One of the most muted, blue and white brands in tech is getting a bold makeover. Dropbox wants to shift its reputation as a tool for productivity to a tool for creativity–and to get there, it’s debuting a new brand that even embraces a little millennial pink.
Dropbox’s original premise, when it launched in 2007, was that it was invisible. Rather than confounding people with confusing metaphors like “the cloud,” Dropbox offered simple online file hosting through a familiar token: another folder on your desktop. It was a simple digital box to store your digital crap. Its branding helped to explain the company’s then-esoteric technology through that simple metaphor: The logo that was a literal box, accompanied by all sorts of simplistic cartoons that explained the idea in pastel tones and line drawings.
But today, a decade after its launch, online file sharing is not just common, but commoditized. Dropbox as file sharing now has competition from a wave of bigger companies, including Apple, Google, and Amazon. In turn, Dropbox is shifting its own approach. Last year, the company launched Paper–an online collaboration tool aimed at creatives that looked toward the future of the company, which is said to be planning its IPO. And today, it’s rolling out a brand to match that new approach. Rather than being about storing files in a box, it’s about what you do with that box–and how people come together to make something new.
Dropbox’s new logo may underwhelm at first glance. The logo, which is part of the rebranding effort led by the consultancy Collins, appears to be nothing more than a flattened version of the original, with the wordmark rendered in Sharp Grotesk. In fact, it’s a bit more clever than that. The flatter design is built upon an isometric grid, giving it a pseudo-3D presence when it’s animated. That animation can transform it from the logo for Dropbox to the logo for Paper in an instant–or, it can be used to indicate behavior inside Dropbox, like signaling that the app is thinking. “We keep the equity of a box, but can animate it, use it with things like color, to have a broader sense of expression,” says Nicholas Jitkoff, VP of Design at Dropbox.
The colors, which play out in the logo and across the branding, add what Dropbox Creative Director Aaron Robbs dubs a “tension.” Rather than blue, white, and black–the stock colors that corporate product designers adore–the new brand celebrates millennial pink, lavender and violet, mint and forest green, and mustard yellow. These colors are always strategically paired together in a soft clash. “The overarching [idea of this brand] is by bringing two unexpected things together, and you get an interesting, extraordinary thing together,” says Robbs. “When you get two people working together . . . how does that play in the [brand] system?”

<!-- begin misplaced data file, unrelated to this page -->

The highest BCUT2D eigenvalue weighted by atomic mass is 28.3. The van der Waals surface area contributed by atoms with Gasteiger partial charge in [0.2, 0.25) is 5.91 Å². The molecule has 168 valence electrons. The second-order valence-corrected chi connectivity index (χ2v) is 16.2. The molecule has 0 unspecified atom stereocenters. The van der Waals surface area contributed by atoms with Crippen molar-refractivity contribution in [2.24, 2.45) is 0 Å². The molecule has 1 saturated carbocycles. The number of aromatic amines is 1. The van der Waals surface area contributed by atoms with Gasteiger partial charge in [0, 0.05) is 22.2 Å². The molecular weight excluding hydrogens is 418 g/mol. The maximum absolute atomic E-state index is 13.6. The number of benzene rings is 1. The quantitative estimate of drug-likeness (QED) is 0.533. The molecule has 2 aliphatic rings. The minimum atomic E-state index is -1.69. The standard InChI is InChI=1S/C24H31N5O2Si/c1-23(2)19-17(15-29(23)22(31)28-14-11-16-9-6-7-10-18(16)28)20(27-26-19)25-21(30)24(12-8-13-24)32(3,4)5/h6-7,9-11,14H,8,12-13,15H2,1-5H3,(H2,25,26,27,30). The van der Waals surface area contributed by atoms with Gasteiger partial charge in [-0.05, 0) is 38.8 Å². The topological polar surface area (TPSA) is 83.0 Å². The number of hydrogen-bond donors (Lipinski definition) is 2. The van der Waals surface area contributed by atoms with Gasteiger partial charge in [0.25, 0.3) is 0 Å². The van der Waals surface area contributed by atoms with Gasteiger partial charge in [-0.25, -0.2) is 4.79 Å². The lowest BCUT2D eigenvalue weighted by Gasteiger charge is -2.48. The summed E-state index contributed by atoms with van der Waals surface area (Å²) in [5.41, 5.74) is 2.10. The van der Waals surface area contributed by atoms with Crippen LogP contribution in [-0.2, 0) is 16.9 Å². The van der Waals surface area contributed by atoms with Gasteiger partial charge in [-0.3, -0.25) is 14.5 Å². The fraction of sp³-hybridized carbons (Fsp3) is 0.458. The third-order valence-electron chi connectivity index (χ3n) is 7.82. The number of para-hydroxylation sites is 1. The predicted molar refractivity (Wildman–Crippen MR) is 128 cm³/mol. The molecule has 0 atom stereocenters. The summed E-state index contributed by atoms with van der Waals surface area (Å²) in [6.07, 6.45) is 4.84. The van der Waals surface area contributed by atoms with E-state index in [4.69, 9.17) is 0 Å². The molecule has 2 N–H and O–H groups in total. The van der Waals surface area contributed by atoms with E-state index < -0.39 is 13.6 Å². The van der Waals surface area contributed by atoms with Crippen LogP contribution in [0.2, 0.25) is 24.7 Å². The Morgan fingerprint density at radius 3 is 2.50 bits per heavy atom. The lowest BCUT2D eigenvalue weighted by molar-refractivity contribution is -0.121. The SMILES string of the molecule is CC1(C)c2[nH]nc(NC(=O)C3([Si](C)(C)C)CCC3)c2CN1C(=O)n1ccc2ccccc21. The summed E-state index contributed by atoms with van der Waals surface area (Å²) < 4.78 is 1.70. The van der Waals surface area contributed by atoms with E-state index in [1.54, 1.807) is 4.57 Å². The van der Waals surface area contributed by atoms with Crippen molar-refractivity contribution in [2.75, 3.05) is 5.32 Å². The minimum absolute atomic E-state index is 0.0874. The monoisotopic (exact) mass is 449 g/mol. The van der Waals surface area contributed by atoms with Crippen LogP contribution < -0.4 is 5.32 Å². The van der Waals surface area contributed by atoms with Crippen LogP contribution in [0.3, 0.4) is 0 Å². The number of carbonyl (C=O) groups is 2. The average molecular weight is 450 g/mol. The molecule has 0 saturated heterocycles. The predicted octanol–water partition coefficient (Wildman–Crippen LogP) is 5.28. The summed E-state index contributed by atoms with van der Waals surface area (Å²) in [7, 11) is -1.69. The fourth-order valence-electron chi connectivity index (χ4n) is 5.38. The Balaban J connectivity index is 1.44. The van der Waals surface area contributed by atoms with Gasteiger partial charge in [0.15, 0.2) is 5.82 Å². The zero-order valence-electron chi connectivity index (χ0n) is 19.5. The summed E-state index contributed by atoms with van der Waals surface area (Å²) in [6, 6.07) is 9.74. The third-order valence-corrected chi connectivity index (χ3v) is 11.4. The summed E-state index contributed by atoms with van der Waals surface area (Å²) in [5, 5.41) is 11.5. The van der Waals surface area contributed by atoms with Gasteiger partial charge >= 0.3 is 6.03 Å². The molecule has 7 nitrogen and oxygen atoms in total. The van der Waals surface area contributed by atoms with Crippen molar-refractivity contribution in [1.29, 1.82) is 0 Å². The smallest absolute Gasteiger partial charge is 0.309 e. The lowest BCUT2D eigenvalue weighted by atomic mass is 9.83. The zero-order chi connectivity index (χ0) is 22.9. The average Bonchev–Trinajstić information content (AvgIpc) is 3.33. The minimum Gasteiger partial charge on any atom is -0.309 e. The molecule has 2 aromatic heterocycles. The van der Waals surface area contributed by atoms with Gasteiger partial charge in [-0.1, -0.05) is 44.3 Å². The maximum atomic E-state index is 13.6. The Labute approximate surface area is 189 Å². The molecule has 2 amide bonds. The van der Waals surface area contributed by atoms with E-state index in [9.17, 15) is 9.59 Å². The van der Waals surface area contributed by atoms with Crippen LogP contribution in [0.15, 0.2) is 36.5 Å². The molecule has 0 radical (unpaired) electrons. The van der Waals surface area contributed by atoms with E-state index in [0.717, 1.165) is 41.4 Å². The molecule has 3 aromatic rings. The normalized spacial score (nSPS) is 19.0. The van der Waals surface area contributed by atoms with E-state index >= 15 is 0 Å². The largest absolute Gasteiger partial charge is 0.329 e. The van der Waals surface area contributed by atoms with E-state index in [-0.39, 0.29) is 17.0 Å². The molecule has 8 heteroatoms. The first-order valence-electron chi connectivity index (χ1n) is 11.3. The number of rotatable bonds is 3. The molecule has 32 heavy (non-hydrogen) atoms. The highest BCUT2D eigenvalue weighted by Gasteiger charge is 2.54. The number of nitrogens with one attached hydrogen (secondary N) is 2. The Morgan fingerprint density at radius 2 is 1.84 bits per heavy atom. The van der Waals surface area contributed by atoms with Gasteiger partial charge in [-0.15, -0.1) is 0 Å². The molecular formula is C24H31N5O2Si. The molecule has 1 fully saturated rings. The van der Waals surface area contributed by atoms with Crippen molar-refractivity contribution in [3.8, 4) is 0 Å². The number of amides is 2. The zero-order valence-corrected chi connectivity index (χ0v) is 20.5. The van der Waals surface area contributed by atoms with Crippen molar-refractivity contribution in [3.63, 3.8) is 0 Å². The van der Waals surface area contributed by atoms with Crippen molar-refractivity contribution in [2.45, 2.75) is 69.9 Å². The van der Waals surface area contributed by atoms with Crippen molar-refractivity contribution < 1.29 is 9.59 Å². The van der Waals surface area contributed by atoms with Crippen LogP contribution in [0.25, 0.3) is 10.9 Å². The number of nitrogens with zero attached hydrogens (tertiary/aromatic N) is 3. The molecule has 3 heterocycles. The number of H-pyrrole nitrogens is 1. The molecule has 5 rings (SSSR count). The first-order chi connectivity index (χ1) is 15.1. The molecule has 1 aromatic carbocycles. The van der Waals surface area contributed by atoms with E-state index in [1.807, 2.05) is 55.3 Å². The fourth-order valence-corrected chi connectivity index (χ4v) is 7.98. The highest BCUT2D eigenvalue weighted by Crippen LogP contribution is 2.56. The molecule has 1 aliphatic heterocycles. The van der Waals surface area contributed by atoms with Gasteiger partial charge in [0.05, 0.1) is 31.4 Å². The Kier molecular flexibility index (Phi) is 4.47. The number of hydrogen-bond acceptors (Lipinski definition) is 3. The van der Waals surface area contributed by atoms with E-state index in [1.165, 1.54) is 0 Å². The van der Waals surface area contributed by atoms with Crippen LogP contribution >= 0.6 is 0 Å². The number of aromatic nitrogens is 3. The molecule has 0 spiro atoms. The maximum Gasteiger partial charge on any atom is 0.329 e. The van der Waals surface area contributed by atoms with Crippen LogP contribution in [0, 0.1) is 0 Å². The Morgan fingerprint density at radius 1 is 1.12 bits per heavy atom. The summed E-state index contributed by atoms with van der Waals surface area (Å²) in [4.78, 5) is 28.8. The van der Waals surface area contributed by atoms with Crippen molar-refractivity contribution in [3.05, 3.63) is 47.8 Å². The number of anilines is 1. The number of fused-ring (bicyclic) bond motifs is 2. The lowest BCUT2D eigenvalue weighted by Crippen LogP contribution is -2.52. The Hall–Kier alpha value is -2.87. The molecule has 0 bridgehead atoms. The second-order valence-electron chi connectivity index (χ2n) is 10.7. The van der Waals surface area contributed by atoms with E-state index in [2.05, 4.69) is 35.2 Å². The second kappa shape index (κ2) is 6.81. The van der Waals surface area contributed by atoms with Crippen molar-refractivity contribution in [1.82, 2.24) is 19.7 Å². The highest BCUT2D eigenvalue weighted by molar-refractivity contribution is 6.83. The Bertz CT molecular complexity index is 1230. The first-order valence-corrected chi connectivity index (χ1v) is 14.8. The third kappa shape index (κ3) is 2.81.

Every part of the new identity represents a mashup of two components. Within the app, in many screens, you’ll see illustrations that are a mix of line sketching and materials. So a cartoon alligator floats in the sky with a patchwork quilt balloon. These images are cutesy, but intentionally rough around the edges. The idea is that, if you’re working on something inside Dropbox, you don’t want to be surrounded by polished products. You want to see other works-in-progress, like your own.
The mashup approach continues from the app layer into the high-end articulations of the identity–for imagery used in places like billboards and videos. Here, Dropbox mixes two unrelated photographs and illustrations to create a single image–like a person’s face, half photographed, half painted. “It’s still people coming together,” says Matt Luckhurst, co-founder and CCO at Collins. “[Now] it’s about two artists coming together . . . enabled by Dropbox.” And in this case, Luckhurst means that literally, because all of the art is licensed from Dropbox’s own user base.
For more down and dirty uses of the brand–quickly-producible banner ads, for instance–Dropbox will use templates in which typography-based frames are split into two parts, rendered in two different colors, with Sharp Grotesk depicted in two or three different weights. Again, it’s about the tension and unexpected harmony of mashing up two ideas, even though it’s all just type. “Even if we don’t have time for production, or space to execute, this will give the same feeling,” says Jitkoff of the typographical treatments. “They can feel like the other ads without being as complicated.”
Now, Dropbox has plenty of brand guidelines that go along with this entire system. But you don’t have to look very deep into these early examples to see, how in the wrong hands, the new approach could go terribly wrong. While some brand systems are almost suffocatingly strict in how you can use colors, imagery, and logos, Dropbox instead is counting on the taste of its own design teams to create mashups that look creatively invigorating rather than straight-up garish. Only time will tell how this unboxed graphic strategy will play out over the years.
“We wanted a system that would allow us to experiment, elevate over time, and interpret it through our lens,” says Robbs. “We had a big appetite for allowing us to work with this system over years and years, rather than have something we’d have to enforce like brand police.”